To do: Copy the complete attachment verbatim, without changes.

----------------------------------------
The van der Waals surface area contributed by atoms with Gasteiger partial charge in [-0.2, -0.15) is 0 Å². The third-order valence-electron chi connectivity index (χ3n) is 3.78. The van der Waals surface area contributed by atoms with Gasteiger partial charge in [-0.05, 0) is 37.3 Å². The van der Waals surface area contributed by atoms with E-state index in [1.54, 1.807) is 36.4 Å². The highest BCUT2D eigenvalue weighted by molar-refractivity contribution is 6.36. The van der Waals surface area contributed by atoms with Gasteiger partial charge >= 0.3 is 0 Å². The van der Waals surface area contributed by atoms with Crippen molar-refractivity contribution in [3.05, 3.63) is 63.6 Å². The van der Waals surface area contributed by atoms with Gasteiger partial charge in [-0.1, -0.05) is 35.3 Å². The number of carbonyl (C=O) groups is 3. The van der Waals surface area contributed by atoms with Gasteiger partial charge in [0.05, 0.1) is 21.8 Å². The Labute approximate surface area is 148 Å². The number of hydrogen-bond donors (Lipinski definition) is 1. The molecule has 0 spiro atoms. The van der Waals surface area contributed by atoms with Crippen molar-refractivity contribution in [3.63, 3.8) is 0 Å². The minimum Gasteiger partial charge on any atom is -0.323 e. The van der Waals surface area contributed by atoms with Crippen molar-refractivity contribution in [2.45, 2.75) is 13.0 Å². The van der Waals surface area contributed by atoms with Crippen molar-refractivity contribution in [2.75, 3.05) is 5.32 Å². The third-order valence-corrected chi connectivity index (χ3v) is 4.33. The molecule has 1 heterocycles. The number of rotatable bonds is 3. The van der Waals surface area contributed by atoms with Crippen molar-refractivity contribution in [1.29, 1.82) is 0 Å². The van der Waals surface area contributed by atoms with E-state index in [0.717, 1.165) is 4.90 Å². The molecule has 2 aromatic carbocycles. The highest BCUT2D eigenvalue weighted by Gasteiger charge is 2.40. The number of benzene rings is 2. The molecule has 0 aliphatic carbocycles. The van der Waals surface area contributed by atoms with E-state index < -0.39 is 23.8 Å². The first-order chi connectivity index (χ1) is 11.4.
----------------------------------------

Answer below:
The van der Waals surface area contributed by atoms with Gasteiger partial charge in [-0.2, -0.15) is 0 Å². The third-order valence-electron chi connectivity index (χ3n) is 3.78. The van der Waals surface area contributed by atoms with Gasteiger partial charge in [-0.05, 0) is 37.3 Å². The van der Waals surface area contributed by atoms with E-state index in [1.54, 1.807) is 36.4 Å². The highest BCUT2D eigenvalue weighted by molar-refractivity contribution is 6.36. The van der Waals surface area contributed by atoms with Gasteiger partial charge >= 0.3 is 0 Å². The van der Waals surface area contributed by atoms with Crippen molar-refractivity contribution in [3.05, 3.63) is 63.6 Å². The van der Waals surface area contributed by atoms with Gasteiger partial charge in [-0.1, -0.05) is 35.3 Å². The number of carbonyl (C=O) groups is 3. The van der Waals surface area contributed by atoms with Gasteiger partial charge in [0.05, 0.1) is 21.8 Å². The Labute approximate surface area is 148 Å². The number of hydrogen-bond donors (Lipinski definition) is 1. The molecule has 0 spiro atoms. The van der Waals surface area contributed by atoms with Crippen molar-refractivity contribution in [3.63, 3.8) is 0 Å². The minimum Gasteiger partial charge on any atom is -0.323 e. The van der Waals surface area contributed by atoms with Crippen molar-refractivity contribution in [2.45, 2.75) is 13.0 Å². The van der Waals surface area contributed by atoms with Crippen molar-refractivity contribution in [2.75, 3.05) is 5.32 Å². The third-order valence-corrected chi connectivity index (χ3v) is 4.33. The molecule has 1 heterocycles. The number of rotatable bonds is 3. The van der Waals surface area contributed by atoms with Crippen molar-refractivity contribution in [1.29, 1.82) is 0 Å². The van der Waals surface area contributed by atoms with E-state index in [0.717, 1.165) is 4.90 Å². The molecule has 2 aromatic carbocycles. The highest BCUT2D eigenvalue weighted by Gasteiger charge is 2.40. The number of benzene rings is 2. The molecule has 0 aliphatic carbocycles. The van der Waals surface area contributed by atoms with E-state index < -0.39 is 23.8 Å². The first-order chi connectivity index (χ1) is 11.4.